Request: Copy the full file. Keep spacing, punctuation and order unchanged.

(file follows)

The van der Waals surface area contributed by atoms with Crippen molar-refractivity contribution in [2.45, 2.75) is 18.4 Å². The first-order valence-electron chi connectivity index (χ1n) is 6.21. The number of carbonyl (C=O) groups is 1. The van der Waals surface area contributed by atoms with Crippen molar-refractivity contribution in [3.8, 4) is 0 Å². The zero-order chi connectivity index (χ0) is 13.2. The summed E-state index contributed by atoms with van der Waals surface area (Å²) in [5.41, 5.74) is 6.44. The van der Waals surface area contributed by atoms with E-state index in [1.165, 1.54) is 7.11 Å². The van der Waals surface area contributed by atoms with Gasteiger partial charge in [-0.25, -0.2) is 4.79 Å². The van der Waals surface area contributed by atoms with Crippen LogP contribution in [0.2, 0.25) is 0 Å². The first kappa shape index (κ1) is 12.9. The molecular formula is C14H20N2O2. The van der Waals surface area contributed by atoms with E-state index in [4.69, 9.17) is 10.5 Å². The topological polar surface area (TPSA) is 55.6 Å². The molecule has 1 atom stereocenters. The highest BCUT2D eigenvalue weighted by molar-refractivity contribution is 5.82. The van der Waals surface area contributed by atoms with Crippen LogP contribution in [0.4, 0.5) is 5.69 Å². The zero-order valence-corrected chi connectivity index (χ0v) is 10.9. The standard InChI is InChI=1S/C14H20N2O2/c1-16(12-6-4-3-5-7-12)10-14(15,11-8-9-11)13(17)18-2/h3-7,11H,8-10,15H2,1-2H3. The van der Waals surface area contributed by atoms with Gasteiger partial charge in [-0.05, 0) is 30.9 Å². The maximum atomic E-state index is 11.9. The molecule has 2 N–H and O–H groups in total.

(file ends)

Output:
The van der Waals surface area contributed by atoms with Crippen molar-refractivity contribution in [2.45, 2.75) is 18.4 Å². The first-order valence-electron chi connectivity index (χ1n) is 6.21. The number of carbonyl (C=O) groups is 1. The van der Waals surface area contributed by atoms with Crippen molar-refractivity contribution in [3.8, 4) is 0 Å². The zero-order chi connectivity index (χ0) is 13.2. The summed E-state index contributed by atoms with van der Waals surface area (Å²) in [5.41, 5.74) is 6.44. The van der Waals surface area contributed by atoms with E-state index in [1.165, 1.54) is 7.11 Å². The van der Waals surface area contributed by atoms with Gasteiger partial charge in [-0.25, -0.2) is 4.79 Å². The van der Waals surface area contributed by atoms with Crippen LogP contribution in [0.2, 0.25) is 0 Å². The first kappa shape index (κ1) is 12.9. The molecular formula is C14H20N2O2. The van der Waals surface area contributed by atoms with E-state index in [4.69, 9.17) is 10.5 Å². The topological polar surface area (TPSA) is 55.6 Å². The molecule has 1 atom stereocenters. The highest BCUT2D eigenvalue weighted by molar-refractivity contribution is 5.82. The van der Waals surface area contributed by atoms with Crippen LogP contribution in [0.4, 0.5) is 5.69 Å². The zero-order valence-corrected chi connectivity index (χ0v) is 10.9. The standard InChI is InChI=1S/C14H20N2O2/c1-16(12-6-4-3-5-7-12)10-14(15,11-8-9-11)13(17)18-2/h3-7,11H,8-10,15H2,1-2H3. The van der Waals surface area contributed by atoms with Gasteiger partial charge in [-0.05, 0) is 30.9 Å². The maximum atomic E-state index is 11.9. The molecule has 2 N–H and O–H groups in total.